Wrap-up Post

Posted: July 1, 2010 in Uncategorized

I want to start off by saying thank you to Matt, Jonathan and Scott for three great trips with this grant.  The amount of planning required for these is incredible and the fact that the trips have such few hitches is amazing.  Thanks again. 

I would have to say that the places we visited and the presentations we attended will have a direct impact on my classroom for next year.  At Corwin International we are an International Baccalaureate (IB) school and as part of the Primary Years Program (PYP), our curriculum is teacher created where 6 week units are created by the teachers and taught utilizing higher level thinking skills via the inquiry process.  This trip to New York had material that applies to all six units we teach in fifth grade at Corwin.

The first unit we teach is a unit falls under the category of “How we organize ourselves.”   In this unit we teach the US Constitution as compared to other ways countries around the world organize themselves.  The material presented at Eleanor Roosevelt’s house will greatly help.  In studying our Bill of Rights, we will contrast it with the United Nation’s Universal Bill of Rights, and use the video presentations to talk about world conditions concerning people’s rights. 

The second IB unit we teach is “How we express ourselves.”  The key novel we use for this unit is From the Mixed-up Files of Mrs. Basil E. Frankweiler by E.L. Konigsburg.  The setting is at the Metropolitan Museum of Art in New York City.  My students have a hard time imagining all of the places the two main characters visit in New York and the museum, but with the pictures I took, they should be able to visualize the story better.  In addition, I thought of some unique art projects based on the art I viewed (and took pictures of) at the museum.  These lessons will be included in the unit.

The third IB unit is a unit on “how our world works” where we emphasize physics.  While not a social studies based unit like the others we teach, I was able to gather some great materials at the Museum of Natural History that will add to this unit.  In addition, the terrific units developed at the Baseball Hall of Fame on the physics of the game will be utilized as well.

Our fourth IB unit is “How we share our world” which is a unit taught as a yearlong unit rather than a 6 week unit.  Lessons are presented throughout the year with the students required to perform a public presentation of their yearlong findings.  We are working on food justice issues and examining how food is distributed.  The lesson plans I am working on for the fulfillment of this course tie-in directly to this unit.  They are based on the unique restaurant culture of New York and the book, Appetite City.   We will look at how the restaurant business impacts our daily decisions about food in terms of what’s available and what we eat.

The fifth IB unit is “How we view the world” and we have students apply higher order thinking skills to study the Civil War.  Through the Museum of New York, we gained a great deal of information that will enhance this inquiry based project.   The books we use in class give a good description of slavery and its effects, but the notebook containing the DVD will be a valued resource and greatly impact our study.  In viewing the DVD’s, they had an emotional impact on me, and they can’t help but influence my students.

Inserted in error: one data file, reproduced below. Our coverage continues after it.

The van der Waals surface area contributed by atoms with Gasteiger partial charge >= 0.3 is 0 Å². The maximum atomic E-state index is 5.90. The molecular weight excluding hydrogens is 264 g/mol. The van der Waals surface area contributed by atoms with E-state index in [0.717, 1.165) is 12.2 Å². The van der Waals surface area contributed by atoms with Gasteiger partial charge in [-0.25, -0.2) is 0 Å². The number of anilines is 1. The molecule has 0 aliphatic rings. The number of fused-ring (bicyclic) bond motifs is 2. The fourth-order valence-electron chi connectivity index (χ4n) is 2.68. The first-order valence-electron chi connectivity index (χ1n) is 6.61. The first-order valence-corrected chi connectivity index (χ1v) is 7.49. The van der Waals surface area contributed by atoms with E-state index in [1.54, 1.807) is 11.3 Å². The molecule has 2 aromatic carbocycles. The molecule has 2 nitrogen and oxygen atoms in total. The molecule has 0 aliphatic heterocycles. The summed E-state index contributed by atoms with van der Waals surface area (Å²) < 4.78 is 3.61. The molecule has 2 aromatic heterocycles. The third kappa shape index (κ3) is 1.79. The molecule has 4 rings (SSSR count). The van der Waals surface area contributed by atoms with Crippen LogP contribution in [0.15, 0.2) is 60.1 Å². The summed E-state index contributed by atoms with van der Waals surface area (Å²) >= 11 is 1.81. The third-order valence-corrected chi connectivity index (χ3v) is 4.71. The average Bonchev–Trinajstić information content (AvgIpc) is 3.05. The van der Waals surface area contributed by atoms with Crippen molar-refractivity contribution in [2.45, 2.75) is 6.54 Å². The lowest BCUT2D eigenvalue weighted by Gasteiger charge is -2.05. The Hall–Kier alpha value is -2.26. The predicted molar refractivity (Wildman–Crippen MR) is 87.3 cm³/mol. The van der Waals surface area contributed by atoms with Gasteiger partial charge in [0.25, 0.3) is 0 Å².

Our last unit is on courage.  We utilize the novel, Letters From Rifka about a Polish girl and her family immigrating to America.  Rifka fails the medical exam at Ellis Island and has to stay on the island until her scalp condition improves.  Her family makes its way to the city and leaves Rifka behind.  Rifka lives for almost a year withy the nurses, caregivers and doctors of the island before finally joining her family in the city where she ironically lives in a crowded tenement as opposed to the spacious Ellis Island facilities.  Perhaps the best day in New York was the visit to Ellis Island, and I loved the behind the scenes tour of the facilities.  The tour we took ties in directly to the setting of the book, and I will be able to bring the book to life based on our exclusive tour and the plethora of picture taken.  In addition the story of Eleanor Roosevelt and her courage by defying the Klu Klux Klan.

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Fort Ti and Saratoga

Posted: June 16, 2010 in Uncategorized

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We had a good day touring Fort Ticonderoga and then later the Saratoga Battlefield.  When someone asked what Ticonderoga meant, I thought it was named for a nearby pencil factory, but I was wrong (rare of me as I am seldom wrong) it means the land between two waters.  Oh, the Native Americans and their penchant for using one long word that means a whole bunch of words.  Anyway, guide, Jim, did a good job presenting Fort Ti by starting with the Battle of Carillon.  However, he should have had us go to the lower level of the museum to view the portion of the fort dedicated strictly to that battle.  It gives a real good understanding of exactly what happened.  The young guides could have been asked many more questions as the taller one had been working at the fort for the last ten years and was a wealth of information.  Before visiting the fort, I had no idea just how massive the fort was.  I teach about Fort Ti as part of the Revolutionary War, and have great stories about Ethan Allen, but no real way to actually explain a fort at this time.  The pictures taken yesterday will help immeasurably as I teach this section to my students.  I know that every time I have a slideshow of the setting for a novel we are studying or a specific historical event, it breathes life into what we are studying.  Imagine if students could actually visit the fort on a field trip themselves.

Jim, our guide, dressing up to enliven the group